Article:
At San Lorenzo in the bay of Callao, Mr. Darwin traced a similar process of decay from perfect shells in the lowest beds to a mere layer of calcareous powder in the highest. This phenomenon, he adds, can be observed only in countries where rain never falls.

On the north side of the bay of Valparaiso, near the Viña del Mar, is an abundance of elevated shells. Mr. Alison, by climbing a point of rock about fourteen feet above high water, and removing the dung of sea fowls, discovered Balani adhering to the stone.

With respect to the historical evidence of the earthquake of 1822, Mr. Darwin says that he met with no intelligent person who doubted the rise of the land, or with any of the lower order who doubted that the sea had fallen. He mentions also the altered position of the wreck and of the rock in the bay; and from a part of the fort being invisible from a point on the land before the earthquake, but visible afterwards, he infers that the movement of the land was unequal*. A further proof of change, obtained for the author by Mr. Alison, is shown by the remains of a sea-wall built in 1680, and over which, up to 1817, the sea broke during the northerly gales. Mr. John Martin, a ship carpenter of Valparaiso, remembers walking in 1819 on the beach at the foot of this wall, and he has been frequently obliged to climb up to the street to avoid the sea. This wall is now separated from the bay by two rows of houses, but a portion of what

* See note* in the preceding page.

1 Robert Edward Alison, English author and resident of Valparaiso and later managing director of a Chilean mining company who wrote on South American affairs.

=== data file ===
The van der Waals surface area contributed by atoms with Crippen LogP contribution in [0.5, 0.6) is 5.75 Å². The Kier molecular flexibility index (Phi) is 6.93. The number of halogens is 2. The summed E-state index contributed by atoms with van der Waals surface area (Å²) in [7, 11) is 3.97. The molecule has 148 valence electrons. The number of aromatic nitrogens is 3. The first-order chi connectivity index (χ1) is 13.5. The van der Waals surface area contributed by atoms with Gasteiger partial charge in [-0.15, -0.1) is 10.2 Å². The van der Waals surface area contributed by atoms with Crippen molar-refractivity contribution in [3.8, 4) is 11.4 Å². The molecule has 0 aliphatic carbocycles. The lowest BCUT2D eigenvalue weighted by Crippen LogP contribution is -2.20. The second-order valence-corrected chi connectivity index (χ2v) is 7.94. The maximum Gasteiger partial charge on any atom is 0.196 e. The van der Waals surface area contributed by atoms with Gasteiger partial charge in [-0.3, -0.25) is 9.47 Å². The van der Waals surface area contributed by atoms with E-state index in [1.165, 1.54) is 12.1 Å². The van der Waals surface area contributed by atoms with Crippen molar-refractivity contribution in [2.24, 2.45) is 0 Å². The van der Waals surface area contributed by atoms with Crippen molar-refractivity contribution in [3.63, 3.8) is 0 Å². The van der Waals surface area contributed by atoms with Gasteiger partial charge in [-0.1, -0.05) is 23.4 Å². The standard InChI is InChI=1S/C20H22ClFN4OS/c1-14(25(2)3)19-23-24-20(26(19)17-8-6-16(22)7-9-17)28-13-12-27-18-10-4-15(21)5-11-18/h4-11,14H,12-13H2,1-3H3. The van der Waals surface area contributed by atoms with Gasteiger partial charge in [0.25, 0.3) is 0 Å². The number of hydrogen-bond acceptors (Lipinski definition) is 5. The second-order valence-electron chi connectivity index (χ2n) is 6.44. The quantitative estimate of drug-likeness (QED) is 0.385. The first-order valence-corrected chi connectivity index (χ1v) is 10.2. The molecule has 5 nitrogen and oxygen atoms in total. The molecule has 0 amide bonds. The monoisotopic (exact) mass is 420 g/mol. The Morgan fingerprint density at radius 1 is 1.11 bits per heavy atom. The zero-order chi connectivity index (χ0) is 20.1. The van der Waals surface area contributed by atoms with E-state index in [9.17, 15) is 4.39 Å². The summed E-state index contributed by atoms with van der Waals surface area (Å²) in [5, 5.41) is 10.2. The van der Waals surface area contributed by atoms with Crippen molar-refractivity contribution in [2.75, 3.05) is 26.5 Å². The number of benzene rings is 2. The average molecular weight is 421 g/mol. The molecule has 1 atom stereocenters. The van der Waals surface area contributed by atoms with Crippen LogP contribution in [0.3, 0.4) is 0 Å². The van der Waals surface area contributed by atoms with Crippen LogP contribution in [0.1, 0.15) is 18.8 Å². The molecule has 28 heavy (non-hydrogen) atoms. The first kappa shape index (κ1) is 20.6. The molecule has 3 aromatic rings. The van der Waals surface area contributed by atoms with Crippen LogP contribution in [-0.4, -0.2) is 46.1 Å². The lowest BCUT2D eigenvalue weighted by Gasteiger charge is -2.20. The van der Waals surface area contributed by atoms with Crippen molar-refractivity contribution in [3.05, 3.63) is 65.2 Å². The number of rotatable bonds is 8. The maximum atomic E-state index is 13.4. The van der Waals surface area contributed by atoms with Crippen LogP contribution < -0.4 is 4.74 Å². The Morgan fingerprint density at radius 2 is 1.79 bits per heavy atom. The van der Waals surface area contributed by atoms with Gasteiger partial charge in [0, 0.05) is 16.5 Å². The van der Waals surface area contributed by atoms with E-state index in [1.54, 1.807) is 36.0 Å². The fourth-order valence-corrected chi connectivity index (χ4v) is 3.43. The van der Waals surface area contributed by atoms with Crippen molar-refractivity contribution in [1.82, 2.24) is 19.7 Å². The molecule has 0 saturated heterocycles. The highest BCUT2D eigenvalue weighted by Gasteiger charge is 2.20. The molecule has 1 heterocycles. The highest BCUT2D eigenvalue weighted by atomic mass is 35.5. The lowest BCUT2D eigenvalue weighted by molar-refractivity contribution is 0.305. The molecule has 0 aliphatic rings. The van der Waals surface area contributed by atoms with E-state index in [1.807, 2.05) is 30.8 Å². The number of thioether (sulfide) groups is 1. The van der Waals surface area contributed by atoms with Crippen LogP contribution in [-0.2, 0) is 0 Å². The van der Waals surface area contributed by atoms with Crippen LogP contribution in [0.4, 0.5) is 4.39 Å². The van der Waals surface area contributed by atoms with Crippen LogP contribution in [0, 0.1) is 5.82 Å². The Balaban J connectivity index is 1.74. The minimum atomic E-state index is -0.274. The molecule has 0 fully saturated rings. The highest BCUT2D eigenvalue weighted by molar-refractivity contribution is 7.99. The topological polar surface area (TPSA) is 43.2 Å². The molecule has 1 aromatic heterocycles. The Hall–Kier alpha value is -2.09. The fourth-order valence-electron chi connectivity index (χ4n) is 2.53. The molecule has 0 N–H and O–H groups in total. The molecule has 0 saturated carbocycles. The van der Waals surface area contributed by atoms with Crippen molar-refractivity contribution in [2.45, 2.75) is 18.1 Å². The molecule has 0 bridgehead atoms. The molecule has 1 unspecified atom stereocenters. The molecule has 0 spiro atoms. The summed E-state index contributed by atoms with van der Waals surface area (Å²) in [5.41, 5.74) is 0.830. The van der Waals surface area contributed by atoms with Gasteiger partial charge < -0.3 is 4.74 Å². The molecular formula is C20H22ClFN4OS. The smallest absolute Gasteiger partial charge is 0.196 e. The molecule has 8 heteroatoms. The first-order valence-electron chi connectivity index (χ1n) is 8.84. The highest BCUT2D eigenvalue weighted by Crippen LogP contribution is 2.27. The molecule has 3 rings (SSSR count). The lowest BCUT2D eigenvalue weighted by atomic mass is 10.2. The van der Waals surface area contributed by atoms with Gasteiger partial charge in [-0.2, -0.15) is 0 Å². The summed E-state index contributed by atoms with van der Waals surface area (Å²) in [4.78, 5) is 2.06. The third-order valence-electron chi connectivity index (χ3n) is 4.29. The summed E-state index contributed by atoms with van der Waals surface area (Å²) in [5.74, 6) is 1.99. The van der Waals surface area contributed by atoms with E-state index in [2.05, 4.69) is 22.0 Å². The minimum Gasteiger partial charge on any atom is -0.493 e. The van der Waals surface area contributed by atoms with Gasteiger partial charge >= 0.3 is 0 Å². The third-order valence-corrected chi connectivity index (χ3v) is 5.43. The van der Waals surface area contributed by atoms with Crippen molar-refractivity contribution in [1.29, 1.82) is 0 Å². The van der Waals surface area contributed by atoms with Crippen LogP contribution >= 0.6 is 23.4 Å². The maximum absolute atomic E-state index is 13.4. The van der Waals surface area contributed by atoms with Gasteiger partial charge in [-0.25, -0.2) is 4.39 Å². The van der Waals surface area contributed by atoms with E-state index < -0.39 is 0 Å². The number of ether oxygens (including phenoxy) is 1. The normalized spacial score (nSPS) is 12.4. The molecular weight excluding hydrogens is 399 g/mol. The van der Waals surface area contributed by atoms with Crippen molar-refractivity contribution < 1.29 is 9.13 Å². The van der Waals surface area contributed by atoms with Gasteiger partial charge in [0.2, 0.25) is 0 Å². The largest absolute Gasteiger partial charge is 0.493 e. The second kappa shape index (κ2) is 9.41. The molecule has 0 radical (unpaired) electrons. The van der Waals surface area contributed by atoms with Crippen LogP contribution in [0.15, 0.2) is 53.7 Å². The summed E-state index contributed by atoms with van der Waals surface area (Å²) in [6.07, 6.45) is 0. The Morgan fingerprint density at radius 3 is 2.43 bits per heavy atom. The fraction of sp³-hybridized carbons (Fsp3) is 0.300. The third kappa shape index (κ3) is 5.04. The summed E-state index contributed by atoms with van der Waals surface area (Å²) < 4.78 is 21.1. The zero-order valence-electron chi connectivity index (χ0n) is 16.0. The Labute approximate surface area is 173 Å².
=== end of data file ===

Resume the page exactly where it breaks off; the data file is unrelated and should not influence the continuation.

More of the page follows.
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appeared to be its base, carefully levelled by a resident engineer, was found to be 11 feet 6 inches above high water mark. Mr. Darwin does not ascribe the whole of this change to the earthquake of 1822, and is of opinion that the alteration then produced was under three feet. The church of San Augustin is believed to have been built in 1634, and the base of its walls is 19 feet 6 inches above high tide level; but there is a tradition that the sea formerly approached very close to its foundations. Allowing, therefore, 4 feet 6 inches for its protection when built, the amount of change in 220 years is only 15 feet. The granite rocks which form the coast are also water-worn and hollowed at about the same height, namely, 14 feet above the present sea level. These data, Mr. Darwin is of opinion, prove, that though the changes in 220 years have been small, yet that they were preceded by a period of comparative rest, during which there was time for any former marks on the rocks to become obliterated.

The author then described the beds of recent shells between Concon and Quintero, about 100 feet above the sea level; the deposits near Plazilla and Catapilco; and in the valley of Longotomo. On the hills to the north of the latter, about 200 feet above the sea, immense quantities of recent shells coat the surface or the sides of the ravines; and hence Mr. Darwin infers that the action of the sea determined the minor inequalities of the land. Similar deposits, more or less abounding in shells, were noticed by him near Guachen, and in the valley of Quilimap. Close to Conchali, on the south side of the bay, are two very distinct terrace-like plains, the lower being about sixty feet high.